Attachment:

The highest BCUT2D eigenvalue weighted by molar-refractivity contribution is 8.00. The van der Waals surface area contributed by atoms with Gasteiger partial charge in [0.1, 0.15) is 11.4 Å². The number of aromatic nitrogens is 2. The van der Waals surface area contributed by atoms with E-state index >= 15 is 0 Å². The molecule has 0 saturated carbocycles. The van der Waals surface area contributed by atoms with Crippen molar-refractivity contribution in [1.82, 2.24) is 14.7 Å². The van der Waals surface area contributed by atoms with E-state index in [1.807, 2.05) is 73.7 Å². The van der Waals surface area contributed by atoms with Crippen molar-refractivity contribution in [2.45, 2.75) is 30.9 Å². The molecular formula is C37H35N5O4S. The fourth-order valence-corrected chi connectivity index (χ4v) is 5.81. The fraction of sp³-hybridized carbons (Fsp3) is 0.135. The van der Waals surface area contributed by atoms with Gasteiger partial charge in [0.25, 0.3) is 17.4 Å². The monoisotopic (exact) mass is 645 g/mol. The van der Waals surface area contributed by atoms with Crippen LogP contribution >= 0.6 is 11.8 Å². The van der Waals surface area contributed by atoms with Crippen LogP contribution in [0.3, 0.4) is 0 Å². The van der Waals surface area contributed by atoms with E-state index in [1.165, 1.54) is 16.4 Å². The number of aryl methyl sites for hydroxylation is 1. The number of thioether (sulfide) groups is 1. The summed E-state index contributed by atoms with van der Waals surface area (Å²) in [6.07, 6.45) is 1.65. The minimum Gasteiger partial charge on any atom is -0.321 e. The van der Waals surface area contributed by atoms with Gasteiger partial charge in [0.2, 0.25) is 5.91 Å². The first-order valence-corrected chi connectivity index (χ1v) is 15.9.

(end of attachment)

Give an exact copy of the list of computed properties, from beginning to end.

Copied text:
The highest BCUT2D eigenvalue weighted by molar-refractivity contribution is 8.00. The van der Waals surface area contributed by atoms with Gasteiger partial charge in [0.1, 0.15) is 11.4 Å². The number of aromatic nitrogens is 2. The van der Waals surface area contributed by atoms with E-state index >= 15 is 0 Å². The molecule has 0 saturated carbocycles. The van der Waals surface area contributed by atoms with Crippen molar-refractivity contribution in [1.82, 2.24) is 14.7 Å². The van der Waals surface area contributed by atoms with E-state index in [1.807, 2.05) is 73.7 Å². The van der Waals surface area contributed by atoms with Crippen molar-refractivity contribution in [2.45, 2.75) is 30.9 Å². The molecular formula is C37H35N5O4S. The fourth-order valence-corrected chi connectivity index (χ4v) is 5.81. The fraction of sp³-hybridized carbons (Fsp3) is 0.135. The van der Waals surface area contributed by atoms with Gasteiger partial charge in [0.25, 0.3) is 17.4 Å². The monoisotopic (exact) mass is 645 g/mol. The van der Waals surface area contributed by atoms with Crippen LogP contribution >= 0.6 is 11.8 Å². The van der Waals surface area contributed by atoms with Crippen LogP contribution in [0.3, 0.4) is 0 Å². The van der Waals surface area contributed by atoms with E-state index in [1.165, 1.54) is 16.4 Å². The number of aryl methyl sites for hydroxylation is 1. The number of thioether (sulfide) groups is 1. The summed E-state index contributed by atoms with van der Waals surface area (Å²) in [6.07, 6.45) is 1.65. The minimum Gasteiger partial charge on any atom is -0.321 e. The van der Waals surface area contributed by atoms with Gasteiger partial charge in [0.2, 0.25) is 5.91 Å². The first-order valence-corrected chi connectivity index (χ1v) is 15.9.